On October 26, The Denver Post published an article about the petition Bill Bowlen had just filed in Arapahoe County District Court asking the court to review the actions of three agents appointed to act on his brother Pat Bowlen’s behalf pursuant to a power of attorney. As is well known in Colorado, Pat Bowlen, the owner of the Broncos, suffers from severe Alzheimer’s disease.
The Post attached a copy of the court petition to the online article.
Petition to review a power of attorney
Bill Bowlen filed his petition under the Colorado Uniform Power of Attorney Act, which provides that certain persons may ask the court to “construe a power of attorney or review the agent’s conduct and grant appropriate relief.” The petitioner bases his petition on his role as a person demonstrating “sufficient interest in the principal’s welfare.”
He also requests that if the defendants use Pat Bowlen’s assets to respond to the petition that the court order them to reimburse Pat for legal fees and costs.
This dispute is quite complicated. Pat Bowlen reportedly set up a complex array of trusts and businesses with intermingled ownership interests as well as a 2009 power of attorney naming three agents: Joe Ellis (Bronco CEO and president), Mary Kelly (Bronco employee and former family lawyer) and Rich Slivka (Bronco executive and general counsel).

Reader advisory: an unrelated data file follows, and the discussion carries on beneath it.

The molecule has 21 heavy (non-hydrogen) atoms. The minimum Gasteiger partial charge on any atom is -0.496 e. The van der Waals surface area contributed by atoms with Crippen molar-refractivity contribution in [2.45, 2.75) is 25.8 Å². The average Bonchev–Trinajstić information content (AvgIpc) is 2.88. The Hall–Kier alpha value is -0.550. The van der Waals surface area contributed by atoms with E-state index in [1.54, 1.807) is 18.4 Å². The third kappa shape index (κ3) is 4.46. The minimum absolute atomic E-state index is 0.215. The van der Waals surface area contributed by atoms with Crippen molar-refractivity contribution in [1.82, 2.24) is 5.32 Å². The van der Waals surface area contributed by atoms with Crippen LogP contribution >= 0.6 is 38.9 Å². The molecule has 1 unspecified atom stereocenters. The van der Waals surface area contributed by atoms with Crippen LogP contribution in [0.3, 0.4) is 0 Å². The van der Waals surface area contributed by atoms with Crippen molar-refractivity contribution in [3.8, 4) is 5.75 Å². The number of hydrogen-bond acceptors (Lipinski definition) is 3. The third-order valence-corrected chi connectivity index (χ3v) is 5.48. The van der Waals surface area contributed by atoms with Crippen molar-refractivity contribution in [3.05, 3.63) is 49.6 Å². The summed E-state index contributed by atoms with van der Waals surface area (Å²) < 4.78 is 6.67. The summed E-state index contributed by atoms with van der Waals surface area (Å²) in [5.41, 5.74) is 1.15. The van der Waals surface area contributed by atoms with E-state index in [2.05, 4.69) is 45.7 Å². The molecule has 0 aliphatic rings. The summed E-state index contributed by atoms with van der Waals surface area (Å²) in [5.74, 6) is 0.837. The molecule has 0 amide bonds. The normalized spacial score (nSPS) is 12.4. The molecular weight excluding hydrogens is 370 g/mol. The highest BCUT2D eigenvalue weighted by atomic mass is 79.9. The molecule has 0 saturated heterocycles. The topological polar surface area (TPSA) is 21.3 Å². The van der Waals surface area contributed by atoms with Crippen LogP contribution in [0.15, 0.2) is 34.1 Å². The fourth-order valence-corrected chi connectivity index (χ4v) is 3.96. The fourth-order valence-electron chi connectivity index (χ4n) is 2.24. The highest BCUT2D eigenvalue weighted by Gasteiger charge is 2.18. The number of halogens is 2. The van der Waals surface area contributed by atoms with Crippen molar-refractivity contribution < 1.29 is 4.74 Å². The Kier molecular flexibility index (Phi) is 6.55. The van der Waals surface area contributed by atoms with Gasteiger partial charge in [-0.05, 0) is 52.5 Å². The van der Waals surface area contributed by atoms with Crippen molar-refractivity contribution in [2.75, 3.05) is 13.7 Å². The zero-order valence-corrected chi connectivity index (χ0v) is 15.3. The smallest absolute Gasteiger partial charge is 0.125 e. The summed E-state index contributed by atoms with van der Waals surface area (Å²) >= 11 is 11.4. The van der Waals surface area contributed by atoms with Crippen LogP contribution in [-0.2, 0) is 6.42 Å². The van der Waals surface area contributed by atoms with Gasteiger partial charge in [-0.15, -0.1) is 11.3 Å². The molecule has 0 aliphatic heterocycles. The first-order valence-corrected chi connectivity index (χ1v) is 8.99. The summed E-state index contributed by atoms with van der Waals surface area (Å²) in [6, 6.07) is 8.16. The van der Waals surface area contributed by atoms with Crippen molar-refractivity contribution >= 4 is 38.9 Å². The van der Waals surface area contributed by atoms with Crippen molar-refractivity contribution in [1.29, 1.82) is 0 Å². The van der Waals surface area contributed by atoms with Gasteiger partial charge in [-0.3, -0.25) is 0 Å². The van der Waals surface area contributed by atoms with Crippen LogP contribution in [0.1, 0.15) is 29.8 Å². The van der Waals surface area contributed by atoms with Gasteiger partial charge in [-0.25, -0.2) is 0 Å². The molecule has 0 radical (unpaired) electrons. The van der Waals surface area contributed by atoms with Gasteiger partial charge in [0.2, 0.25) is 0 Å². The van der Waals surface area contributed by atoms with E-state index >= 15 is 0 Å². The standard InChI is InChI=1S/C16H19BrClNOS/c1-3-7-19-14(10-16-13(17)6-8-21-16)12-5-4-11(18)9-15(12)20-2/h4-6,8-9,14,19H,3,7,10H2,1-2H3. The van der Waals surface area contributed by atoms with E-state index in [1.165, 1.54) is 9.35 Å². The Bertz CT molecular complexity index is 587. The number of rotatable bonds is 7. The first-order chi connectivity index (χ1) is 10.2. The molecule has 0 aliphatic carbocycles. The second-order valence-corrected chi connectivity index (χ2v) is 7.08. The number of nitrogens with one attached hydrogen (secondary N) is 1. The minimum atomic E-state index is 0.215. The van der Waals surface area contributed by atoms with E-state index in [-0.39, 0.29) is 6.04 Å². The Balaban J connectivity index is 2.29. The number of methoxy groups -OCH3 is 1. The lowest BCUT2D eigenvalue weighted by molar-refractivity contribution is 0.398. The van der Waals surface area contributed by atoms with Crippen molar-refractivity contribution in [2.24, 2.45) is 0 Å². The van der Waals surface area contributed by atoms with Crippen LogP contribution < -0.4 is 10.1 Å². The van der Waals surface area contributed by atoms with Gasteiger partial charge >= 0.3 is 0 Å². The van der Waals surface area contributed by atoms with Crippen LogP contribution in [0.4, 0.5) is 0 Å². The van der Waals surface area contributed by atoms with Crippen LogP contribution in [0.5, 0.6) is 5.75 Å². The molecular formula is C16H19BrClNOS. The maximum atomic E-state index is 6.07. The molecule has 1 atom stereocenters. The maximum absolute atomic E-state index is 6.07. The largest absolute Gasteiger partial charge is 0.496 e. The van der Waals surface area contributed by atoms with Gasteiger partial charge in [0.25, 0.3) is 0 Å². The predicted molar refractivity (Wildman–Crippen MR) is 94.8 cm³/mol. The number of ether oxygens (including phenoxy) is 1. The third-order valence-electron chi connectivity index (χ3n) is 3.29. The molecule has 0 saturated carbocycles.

According to the petition, these three agents also act as trustees under trusts created by Pat Bowlen, including the PBD Trust set up in 2009, which owns and manages significant assets of Pat Bowlen.
A brother’s concerns
Bill Bowlen describes several concerns that led to his petition:
- He alleges that the three agents have not acted in the best interests of Pat Bowlen, his family and the team. Specifically, Bill believes they are not carrying out Pat’s succession plan that Pat’s children be groomed for assuming ownership and control of the team.
- He believes that the agents have violated their fiduciary duties of acting in good faith and with loyalty, and have conflicts with Pat’s interests in the team’s management, control and ownership.
- Bill alleges that there is no structural accountability to contain and check the agents’ control of the involved businesses and trusts.
- The petitioner questions whether his brother had the mental capacity to take the actions he did in 2009 in drafting trust documents that resulted in the three agents/trustees wielding such broad powers.
The language of the statute pursuant to which Bill filed the petition is broad: to review the power of attorney, the agents’ actions and grant “appropriate relief.” The petitioner asks the court to find that the three agents have breached their fiduciary duties to Pat; to remove the three agents; and to appoint an independent conservator to manage his brother’s assets and who would have power to remove the three as trustees of Pat’s trust; and more.